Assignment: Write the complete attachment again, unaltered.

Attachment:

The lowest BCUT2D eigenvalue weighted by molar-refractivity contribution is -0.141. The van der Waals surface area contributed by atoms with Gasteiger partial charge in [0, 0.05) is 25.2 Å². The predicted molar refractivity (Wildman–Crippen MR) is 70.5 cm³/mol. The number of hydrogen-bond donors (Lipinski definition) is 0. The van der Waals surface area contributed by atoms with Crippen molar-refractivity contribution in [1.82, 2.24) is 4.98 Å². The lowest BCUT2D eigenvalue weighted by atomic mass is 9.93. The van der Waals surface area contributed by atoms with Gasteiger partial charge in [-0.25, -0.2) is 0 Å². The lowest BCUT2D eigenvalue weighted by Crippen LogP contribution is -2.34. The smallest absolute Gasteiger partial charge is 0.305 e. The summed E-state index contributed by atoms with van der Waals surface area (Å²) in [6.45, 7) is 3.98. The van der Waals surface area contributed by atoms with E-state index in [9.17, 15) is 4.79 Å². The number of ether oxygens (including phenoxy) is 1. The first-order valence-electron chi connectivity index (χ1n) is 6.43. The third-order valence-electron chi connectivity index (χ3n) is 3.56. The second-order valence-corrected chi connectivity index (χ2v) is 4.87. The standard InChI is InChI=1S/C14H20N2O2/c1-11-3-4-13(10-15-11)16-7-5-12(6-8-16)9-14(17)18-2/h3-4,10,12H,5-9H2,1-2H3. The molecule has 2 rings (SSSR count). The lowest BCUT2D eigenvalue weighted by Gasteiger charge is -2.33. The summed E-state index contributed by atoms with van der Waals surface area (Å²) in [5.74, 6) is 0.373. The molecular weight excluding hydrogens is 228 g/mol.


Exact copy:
The lowest BCUT2D eigenvalue weighted by molar-refractivity contribution is -0.141. The van der Waals surface area contributed by atoms with Gasteiger partial charge in [0, 0.05) is 25.2 Å². The predicted molar refractivity (Wildman–Crippen MR) is 70.5 cm³/mol. The number of hydrogen-bond donors (Lipinski definition) is 0. The van der Waals surface area contributed by atoms with Crippen molar-refractivity contribution in [1.82, 2.24) is 4.98 Å². The lowest BCUT2D eigenvalue weighted by atomic mass is 9.93. The van der Waals surface area contributed by atoms with Gasteiger partial charge in [-0.25, -0.2) is 0 Å². The lowest BCUT2D eigenvalue weighted by Crippen LogP contribution is -2.34. The smallest absolute Gasteiger partial charge is 0.305 e. The summed E-state index contributed by atoms with van der Waals surface area (Å²) in [6.45, 7) is 3.98. The van der Waals surface area contributed by atoms with E-state index in [9.17, 15) is 4.79 Å². The number of ether oxygens (including phenoxy) is 1. The first-order valence-electron chi connectivity index (χ1n) is 6.43. The third-order valence-electron chi connectivity index (χ3n) is 3.56. The second-order valence-corrected chi connectivity index (χ2v) is 4.87. The standard InChI is InChI=1S/C14H20N2O2/c1-11-3-4-13(10-15-11)16-7-5-12(6-8-16)9-14(17)18-2/h3-4,10,12H,5-9H2,1-2H3. The molecule has 2 rings (SSSR count). The lowest BCUT2D eigenvalue weighted by Gasteiger charge is -2.33. The summed E-state index contributed by atoms with van der Waals surface area (Å²) in [5.74, 6) is 0.373. The molecular weight excluding hydrogens is 228 g/mol.